Malaysia’s benchmark Islamic borrowing costs are seen rising to a record as global investors exit the nation’s government and corporate bonds at the fastest pace in three years.
The yield has climbed 16 basis points to 4.20 percent since July 3, when a Wall Street Journal report into Prime Minister Najib Razak’s finances plunged the country into political turmoil. Manulife Asset Management Services Bhd. says the unprecedented 4.5 percent is in sight this year, compounded by falling commodity prices and a potential U.S. interest-rate increase. Pheim Asset Management Asia Bhd. also sees that level being reached as the ringgit slides.
“The domestic political uncertainty, the weakening ringgit, reserves and commodities will add a propellant to the sukuk yield increase,” said James Lau, a Kuala Lumpur-based investment director at Pheim Asset overseeing $300 million. “The 10-year sukuk will break the record level because Malaysia isn’t immune to the take off in U.S. rates.”
A probe by the Malaysian Anti-Corruption Commission that concluded 2.6 billion ringgit ($658 million) that ended up in Najib’s personal bank accounts were donations and not from debt-ridden 1Malaysia Development Bhd. has failed to rebuild confidence. The FTSE Bursa Malaysia KLCI Index of equities has dropped more than 10 percent from 2015’s high and the ringgit is at a 17-year low. The cost of insuring the nation’s bonds from default is also rising.
Overseas investors trimmed Malaysian government and corporate debt holdings by 2.4 percent in July to 206.8 billion ringgit, according to the central bank. They reduced sovereign sukuk by 16 percent to 8.2 billion ringgit, the biggest cut in 10 months. Stocks funds pulled $3 billion from the nation’s equities in 2015, the most since 2008.
The predicted rise in borrowing costs would push the 10-year Islamic bond yield above the existing all-time high of 4.44 percent seen in December 2013.
Malaysia’s economy has come under pressure as Brent crude prices that have more than halved from their 2014 peak to around $50 a barrel weigh on earnings for Asia’s only major net oil exporter. A government report on Thursday may show second-quarter growth slowed to 4.5 percent, the least since the first three months of 2013, according to the median estimate in a Bloomberg survey.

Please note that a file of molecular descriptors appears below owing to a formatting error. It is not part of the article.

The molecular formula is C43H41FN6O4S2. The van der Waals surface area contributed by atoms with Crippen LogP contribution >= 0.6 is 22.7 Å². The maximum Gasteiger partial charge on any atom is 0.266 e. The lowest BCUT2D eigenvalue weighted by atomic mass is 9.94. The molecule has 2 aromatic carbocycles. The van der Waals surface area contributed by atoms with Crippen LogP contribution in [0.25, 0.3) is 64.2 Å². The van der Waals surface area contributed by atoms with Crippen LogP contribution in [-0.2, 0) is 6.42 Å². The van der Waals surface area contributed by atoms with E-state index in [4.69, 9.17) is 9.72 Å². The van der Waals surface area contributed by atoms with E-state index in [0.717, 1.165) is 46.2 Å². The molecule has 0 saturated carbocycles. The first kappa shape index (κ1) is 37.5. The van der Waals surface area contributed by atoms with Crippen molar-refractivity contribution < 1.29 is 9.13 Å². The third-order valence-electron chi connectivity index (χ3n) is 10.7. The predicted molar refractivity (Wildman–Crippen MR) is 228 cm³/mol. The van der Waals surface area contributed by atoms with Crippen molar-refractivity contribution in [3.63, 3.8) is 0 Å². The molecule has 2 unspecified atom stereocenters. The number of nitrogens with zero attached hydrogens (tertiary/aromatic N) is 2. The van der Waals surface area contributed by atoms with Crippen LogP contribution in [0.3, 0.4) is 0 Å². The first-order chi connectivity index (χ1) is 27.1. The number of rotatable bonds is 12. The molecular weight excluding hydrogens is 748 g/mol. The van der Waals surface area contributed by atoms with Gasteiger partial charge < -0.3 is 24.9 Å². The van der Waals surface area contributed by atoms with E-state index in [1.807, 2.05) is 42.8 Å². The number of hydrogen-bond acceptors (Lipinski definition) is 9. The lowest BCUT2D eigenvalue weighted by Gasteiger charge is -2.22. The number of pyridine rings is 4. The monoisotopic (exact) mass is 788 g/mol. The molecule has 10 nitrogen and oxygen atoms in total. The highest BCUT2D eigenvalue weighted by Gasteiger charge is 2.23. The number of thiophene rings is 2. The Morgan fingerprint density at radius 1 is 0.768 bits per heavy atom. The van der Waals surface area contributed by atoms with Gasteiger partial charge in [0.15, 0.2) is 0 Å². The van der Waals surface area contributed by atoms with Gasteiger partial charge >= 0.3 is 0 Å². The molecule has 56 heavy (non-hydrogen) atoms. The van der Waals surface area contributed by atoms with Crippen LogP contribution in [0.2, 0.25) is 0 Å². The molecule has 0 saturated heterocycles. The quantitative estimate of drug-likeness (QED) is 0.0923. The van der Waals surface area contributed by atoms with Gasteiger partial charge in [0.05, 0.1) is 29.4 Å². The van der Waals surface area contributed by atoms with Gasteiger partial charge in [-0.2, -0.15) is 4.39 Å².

Maybank Investment Bank Bhd. is more optimistic for yields, and says it would take crude oil below $40, a worsening political situation and a disappointing gross domestic product number to cause a breach of the existing record.
“If things worsen, then investors may rethink Malaysia risks,” said Winson Phoon, a Kuala Lumpur-based bond analyst at Maybank Investment Bank, a unit of the nation’s biggest lender. “The possible rise in U.S. rates is already being priced-in and domestic funds are still cash rich.”
Malaysia’s Shariah-compliant banking assets rose to an unprecedented 625 billion ringgit at the end of last year, according to the most recent central bank data, helping support demand for bonds. Sales of corporate sukuk in the world’s biggest market for the debt have fallen 34 percent in 2015 to
27.4 billion ringgit from a year earlier.
A slide in Asia’s worst-performing currency shows no sign of ending though as Malaysia’s foreign-exchange reserves dropped below $100 billion for the first time since 2010 in July. The cost to insure government debt climbed above that for Thailand and the Philippines in 2015, and is two points off a one-year high of 157, CMA prices show.
“The market is volatile now and sudden spikes in yields cannot be ruled out,” said Elsie Tham, a senior fund manager at the Kuala Lumpur-based unit of Canada’s Manulife Financial Corp. who helps oversee more than $1 billion. “Immediate worries on the ringgit are also keeping investors on their toes.”